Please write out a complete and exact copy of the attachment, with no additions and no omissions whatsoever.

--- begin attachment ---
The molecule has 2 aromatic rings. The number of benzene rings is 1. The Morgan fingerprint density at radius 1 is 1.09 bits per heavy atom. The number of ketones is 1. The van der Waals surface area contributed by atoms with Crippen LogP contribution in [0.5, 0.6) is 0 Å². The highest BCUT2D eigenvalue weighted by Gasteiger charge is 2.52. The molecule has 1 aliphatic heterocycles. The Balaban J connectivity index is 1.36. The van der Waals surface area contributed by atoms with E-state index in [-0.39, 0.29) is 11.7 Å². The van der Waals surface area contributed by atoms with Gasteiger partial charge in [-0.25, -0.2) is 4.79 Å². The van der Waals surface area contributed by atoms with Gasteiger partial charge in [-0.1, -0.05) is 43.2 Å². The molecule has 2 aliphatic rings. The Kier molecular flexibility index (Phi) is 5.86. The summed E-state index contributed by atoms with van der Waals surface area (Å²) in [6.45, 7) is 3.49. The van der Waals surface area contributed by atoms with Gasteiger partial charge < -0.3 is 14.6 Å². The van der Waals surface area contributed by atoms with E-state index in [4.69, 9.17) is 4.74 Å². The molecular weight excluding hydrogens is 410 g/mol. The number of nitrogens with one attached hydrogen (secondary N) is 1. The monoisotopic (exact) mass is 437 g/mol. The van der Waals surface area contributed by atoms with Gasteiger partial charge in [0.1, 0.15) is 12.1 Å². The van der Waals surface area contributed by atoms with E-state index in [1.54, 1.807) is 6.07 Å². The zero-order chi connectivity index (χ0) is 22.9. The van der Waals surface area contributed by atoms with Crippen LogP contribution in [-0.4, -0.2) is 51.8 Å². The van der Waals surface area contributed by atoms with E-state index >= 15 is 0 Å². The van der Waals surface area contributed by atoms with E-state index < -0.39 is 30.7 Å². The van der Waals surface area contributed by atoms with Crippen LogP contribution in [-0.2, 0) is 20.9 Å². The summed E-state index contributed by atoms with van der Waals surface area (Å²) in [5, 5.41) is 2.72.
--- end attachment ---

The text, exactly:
The molecule has 2 aromatic rings. The number of benzene rings is 1. The Morgan fingerprint density at radius 1 is 1.09 bits per heavy atom. The number of ketones is 1. The van der Waals surface area contributed by atoms with Crippen LogP contribution in [0.5, 0.6) is 0 Å². The highest BCUT2D eigenvalue weighted by Gasteiger charge is 2.52. The molecule has 1 aliphatic heterocycles. The Balaban J connectivity index is 1.36. The van der Waals surface area contributed by atoms with E-state index in [-0.39, 0.29) is 11.7 Å². The van der Waals surface area contributed by atoms with Gasteiger partial charge in [-0.25, -0.2) is 4.79 Å². The van der Waals surface area contributed by atoms with Gasteiger partial charge in [-0.1, -0.05) is 43.2 Å². The molecule has 2 aliphatic rings. The Kier molecular flexibility index (Phi) is 5.86. The summed E-state index contributed by atoms with van der Waals surface area (Å²) in [6.45, 7) is 3.49. The van der Waals surface area contributed by atoms with Gasteiger partial charge < -0.3 is 14.6 Å². The van der Waals surface area contributed by atoms with E-state index in [4.69, 9.17) is 4.74 Å². The molecular weight excluding hydrogens is 410 g/mol. The number of nitrogens with one attached hydrogen (secondary N) is 1. The monoisotopic (exact) mass is 437 g/mol. The van der Waals surface area contributed by atoms with Gasteiger partial charge in [0.1, 0.15) is 12.1 Å². The van der Waals surface area contributed by atoms with E-state index in [1.54, 1.807) is 6.07 Å². The zero-order chi connectivity index (χ0) is 22.9. The van der Waals surface area contributed by atoms with Crippen LogP contribution in [-0.4, -0.2) is 51.8 Å². The van der Waals surface area contributed by atoms with E-state index >= 15 is 0 Å². The van der Waals surface area contributed by atoms with E-state index < -0.39 is 30.7 Å². The van der Waals surface area contributed by atoms with Crippen LogP contribution in [-0.2, 0) is 20.9 Å². The summed E-state index contributed by atoms with van der Waals surface area (Å²) in [5, 5.41) is 2.72.